Happy New Year! Happy February! I unofficially took January off from blogging, so that I could get my bearings. This is my last semester of high school ever. I have four classes, plus a job and a half, and the stressful yet exciting prospect of college. New York. It’s all that I can think of right now, worrying about the money, or getting there- it’s pretty stressful. But I’m not writing this post about my life, or my vegetarianism, (three months, still going strong!) This post is about the race that is publishing.

Before I go any further, let me say that I’m not saying no to being published, getting an agent, or writing a bestseller in two months with no sleep and too much caffeine. I don’t think it will, but my life could change at any time. I could sign with an agent (though I’m not querying) I could land a book contract, though I’ve not sent any work out- that’s the nature of life, anything is possible.

Once a writer becomes (even moderately) serious about his or her craft, the question of publication will come up. Some teenage authors will write a draft in their junior year of high school, find an agent or two (or three,) be published before college, and have four (possibly more) books published before the age of twenty. There are people like that who exist. I give them all the credit and admiration in the world, but I’m not one of those people. I’d like to be, oh boy would I. But either those teen prodigies before me were amazing at time management, or I’m REALLY not good at it. I tend to think that deep down more than anything, they were ready sooner than I, and want it more.

Publishing is a marathon. I’m starting slow, or even starting normally. I’m writing, working, getting my head around who I want to be myself, while establishing who I want someone else to be. I’m writing one life story while smack dab in the middle of my own. Every author started at the beginning, everyone had struggles along the way. You work and walk to the midway point, (sometimes run) where, hopefully, you manage to earn the support of an agent, who continues on beside you, carrying a water bottle and a granola bar. You both continue on your way, sometimes stopping, often hitting rough patches. Once your literary child sits on a bookshelf, you hop on your agent’s golf cart, drive to the midway point, and start again.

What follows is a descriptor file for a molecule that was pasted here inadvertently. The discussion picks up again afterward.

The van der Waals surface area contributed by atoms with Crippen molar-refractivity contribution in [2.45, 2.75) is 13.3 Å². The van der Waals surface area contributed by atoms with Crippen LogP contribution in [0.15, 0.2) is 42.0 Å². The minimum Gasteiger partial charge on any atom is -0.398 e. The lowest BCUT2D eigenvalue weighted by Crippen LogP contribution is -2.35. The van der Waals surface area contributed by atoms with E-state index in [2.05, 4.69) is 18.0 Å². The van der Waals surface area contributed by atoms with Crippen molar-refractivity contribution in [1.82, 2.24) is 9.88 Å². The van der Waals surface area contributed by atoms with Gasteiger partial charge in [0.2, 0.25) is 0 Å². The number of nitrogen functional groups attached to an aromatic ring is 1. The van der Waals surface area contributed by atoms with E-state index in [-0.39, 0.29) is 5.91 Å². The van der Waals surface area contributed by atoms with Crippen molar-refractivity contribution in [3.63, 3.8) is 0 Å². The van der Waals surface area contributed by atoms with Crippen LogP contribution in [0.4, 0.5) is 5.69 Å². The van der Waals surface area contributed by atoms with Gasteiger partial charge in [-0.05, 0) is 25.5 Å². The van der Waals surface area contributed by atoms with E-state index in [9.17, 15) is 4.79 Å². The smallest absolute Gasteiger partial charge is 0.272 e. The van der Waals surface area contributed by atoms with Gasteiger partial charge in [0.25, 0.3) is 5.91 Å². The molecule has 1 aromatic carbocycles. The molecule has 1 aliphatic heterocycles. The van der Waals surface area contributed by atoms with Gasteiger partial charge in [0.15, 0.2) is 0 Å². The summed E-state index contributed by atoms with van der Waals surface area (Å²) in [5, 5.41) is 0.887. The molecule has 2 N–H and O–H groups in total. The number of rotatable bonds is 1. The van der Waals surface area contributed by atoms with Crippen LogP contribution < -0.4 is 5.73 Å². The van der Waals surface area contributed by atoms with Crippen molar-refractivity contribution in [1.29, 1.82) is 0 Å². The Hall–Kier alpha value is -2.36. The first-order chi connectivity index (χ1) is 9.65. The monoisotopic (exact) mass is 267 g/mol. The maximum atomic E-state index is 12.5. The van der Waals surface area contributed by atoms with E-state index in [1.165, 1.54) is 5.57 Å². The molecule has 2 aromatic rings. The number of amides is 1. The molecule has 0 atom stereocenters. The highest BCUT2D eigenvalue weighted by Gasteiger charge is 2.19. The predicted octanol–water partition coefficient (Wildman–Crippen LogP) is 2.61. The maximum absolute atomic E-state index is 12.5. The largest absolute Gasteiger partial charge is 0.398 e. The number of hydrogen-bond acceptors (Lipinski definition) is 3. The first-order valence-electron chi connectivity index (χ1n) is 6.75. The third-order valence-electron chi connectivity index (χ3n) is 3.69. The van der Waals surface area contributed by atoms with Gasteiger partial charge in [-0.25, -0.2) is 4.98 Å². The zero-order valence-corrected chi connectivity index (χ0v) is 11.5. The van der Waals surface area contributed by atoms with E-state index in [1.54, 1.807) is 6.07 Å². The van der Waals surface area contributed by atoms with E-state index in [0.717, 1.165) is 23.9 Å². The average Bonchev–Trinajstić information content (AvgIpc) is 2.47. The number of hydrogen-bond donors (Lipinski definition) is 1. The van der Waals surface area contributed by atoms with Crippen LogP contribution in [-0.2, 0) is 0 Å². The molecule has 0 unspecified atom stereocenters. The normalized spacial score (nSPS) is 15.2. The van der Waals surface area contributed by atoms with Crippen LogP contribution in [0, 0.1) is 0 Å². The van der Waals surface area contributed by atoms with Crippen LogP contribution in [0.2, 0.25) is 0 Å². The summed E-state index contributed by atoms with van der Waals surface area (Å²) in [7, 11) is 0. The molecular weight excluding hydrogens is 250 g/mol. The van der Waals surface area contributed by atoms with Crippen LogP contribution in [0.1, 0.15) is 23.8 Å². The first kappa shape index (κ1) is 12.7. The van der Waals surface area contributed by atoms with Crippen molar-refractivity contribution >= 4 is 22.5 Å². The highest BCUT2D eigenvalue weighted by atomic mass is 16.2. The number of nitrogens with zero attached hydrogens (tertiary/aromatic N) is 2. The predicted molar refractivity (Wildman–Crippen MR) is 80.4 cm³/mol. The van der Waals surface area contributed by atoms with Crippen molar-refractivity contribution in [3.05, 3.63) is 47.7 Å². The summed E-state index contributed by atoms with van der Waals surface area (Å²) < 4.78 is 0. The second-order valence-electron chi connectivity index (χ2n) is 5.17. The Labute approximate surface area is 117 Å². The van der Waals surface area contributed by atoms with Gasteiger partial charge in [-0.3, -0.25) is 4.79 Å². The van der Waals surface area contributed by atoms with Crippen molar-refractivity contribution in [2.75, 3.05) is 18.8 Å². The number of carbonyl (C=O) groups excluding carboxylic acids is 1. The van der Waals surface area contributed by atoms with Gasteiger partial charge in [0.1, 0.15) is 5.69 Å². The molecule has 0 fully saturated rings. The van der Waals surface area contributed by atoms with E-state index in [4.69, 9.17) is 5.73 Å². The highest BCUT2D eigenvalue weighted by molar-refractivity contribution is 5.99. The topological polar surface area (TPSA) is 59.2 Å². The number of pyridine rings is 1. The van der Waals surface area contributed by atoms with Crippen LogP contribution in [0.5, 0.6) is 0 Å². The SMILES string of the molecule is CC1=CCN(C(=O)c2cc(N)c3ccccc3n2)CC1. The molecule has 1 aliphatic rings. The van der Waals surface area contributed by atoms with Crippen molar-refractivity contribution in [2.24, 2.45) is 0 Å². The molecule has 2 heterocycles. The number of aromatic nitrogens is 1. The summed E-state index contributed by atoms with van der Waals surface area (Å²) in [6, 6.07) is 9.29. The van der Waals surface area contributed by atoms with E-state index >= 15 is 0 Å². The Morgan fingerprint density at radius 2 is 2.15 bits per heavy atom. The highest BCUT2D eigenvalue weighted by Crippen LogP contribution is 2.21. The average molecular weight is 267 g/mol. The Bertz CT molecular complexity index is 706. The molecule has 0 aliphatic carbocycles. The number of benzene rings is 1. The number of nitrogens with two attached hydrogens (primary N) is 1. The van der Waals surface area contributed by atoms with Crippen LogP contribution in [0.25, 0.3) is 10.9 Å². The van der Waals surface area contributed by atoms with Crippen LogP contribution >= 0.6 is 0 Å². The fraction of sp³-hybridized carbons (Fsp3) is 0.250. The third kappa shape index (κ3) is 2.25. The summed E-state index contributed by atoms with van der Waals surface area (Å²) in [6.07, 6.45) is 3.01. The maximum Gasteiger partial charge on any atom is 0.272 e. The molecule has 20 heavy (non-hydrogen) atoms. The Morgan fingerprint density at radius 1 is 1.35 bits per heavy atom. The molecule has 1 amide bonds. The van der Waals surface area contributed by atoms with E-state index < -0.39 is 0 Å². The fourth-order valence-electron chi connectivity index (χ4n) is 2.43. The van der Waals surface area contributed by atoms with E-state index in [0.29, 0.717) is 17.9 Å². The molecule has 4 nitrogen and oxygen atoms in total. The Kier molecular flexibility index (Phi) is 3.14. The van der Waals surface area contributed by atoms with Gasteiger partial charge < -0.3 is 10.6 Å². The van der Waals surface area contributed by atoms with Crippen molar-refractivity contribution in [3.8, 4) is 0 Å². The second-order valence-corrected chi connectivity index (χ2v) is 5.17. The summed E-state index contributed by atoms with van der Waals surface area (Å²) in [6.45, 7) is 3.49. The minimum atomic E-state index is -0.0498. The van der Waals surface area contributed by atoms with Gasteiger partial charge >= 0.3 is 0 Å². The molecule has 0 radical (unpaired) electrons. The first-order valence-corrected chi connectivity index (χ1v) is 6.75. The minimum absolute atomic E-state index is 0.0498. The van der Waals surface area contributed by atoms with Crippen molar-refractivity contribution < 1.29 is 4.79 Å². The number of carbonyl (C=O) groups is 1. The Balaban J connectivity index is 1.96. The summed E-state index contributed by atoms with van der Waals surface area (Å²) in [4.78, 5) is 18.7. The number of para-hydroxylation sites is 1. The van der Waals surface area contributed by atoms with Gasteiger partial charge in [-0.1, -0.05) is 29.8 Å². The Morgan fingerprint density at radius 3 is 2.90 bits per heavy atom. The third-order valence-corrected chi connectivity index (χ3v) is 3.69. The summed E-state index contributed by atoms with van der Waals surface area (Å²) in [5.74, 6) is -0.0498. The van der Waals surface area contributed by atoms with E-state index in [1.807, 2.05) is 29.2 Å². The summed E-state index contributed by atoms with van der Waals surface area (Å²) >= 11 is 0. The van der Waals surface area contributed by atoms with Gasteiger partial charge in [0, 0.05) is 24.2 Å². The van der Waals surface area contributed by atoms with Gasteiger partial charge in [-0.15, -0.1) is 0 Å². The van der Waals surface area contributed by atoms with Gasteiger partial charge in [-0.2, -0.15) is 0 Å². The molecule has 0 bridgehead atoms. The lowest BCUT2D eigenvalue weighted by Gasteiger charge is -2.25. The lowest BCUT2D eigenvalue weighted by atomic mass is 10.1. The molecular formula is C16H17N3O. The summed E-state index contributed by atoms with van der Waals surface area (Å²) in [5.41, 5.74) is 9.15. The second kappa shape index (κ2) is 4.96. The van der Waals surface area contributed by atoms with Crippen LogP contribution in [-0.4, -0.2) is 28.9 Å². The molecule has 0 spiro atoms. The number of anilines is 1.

I’m sitting here in my bedroom, working on homework. Simon and Garfunkel is playing in the background, and sunlight is considering peeking in through my window. I have a cup of coffee (obviously) in my lap. I just read an email about getting tickets to a Broadway show when I’m in New York at the end of this month. I don’t have a copy of March, or Alaska Junction, or The Darcy Complex, or 40 Weeks sitting on my shelf. But I have ideas beyond my wildest dreams, I have ideas that were once dreams. I can flip-flop projects, because I really want to work or March more than Alaska right now. I could take a week off of writing if I wanted to. I’m still walking. But this is the time that I’m supposed to be walking. I’m warming up, I’m stretching my muscles. Before I know it, I’ll be at the “send out a query” checkpoint, but right now, my primary objective is to learn and to live along the way. Sure, it’s not glamorous, or even individualistic. How many adults spent their teenagehood writing in battered notebooks in every spare moment that they could find? I join the ranks of people passionate about their work, who are content where they are. I could not be happier.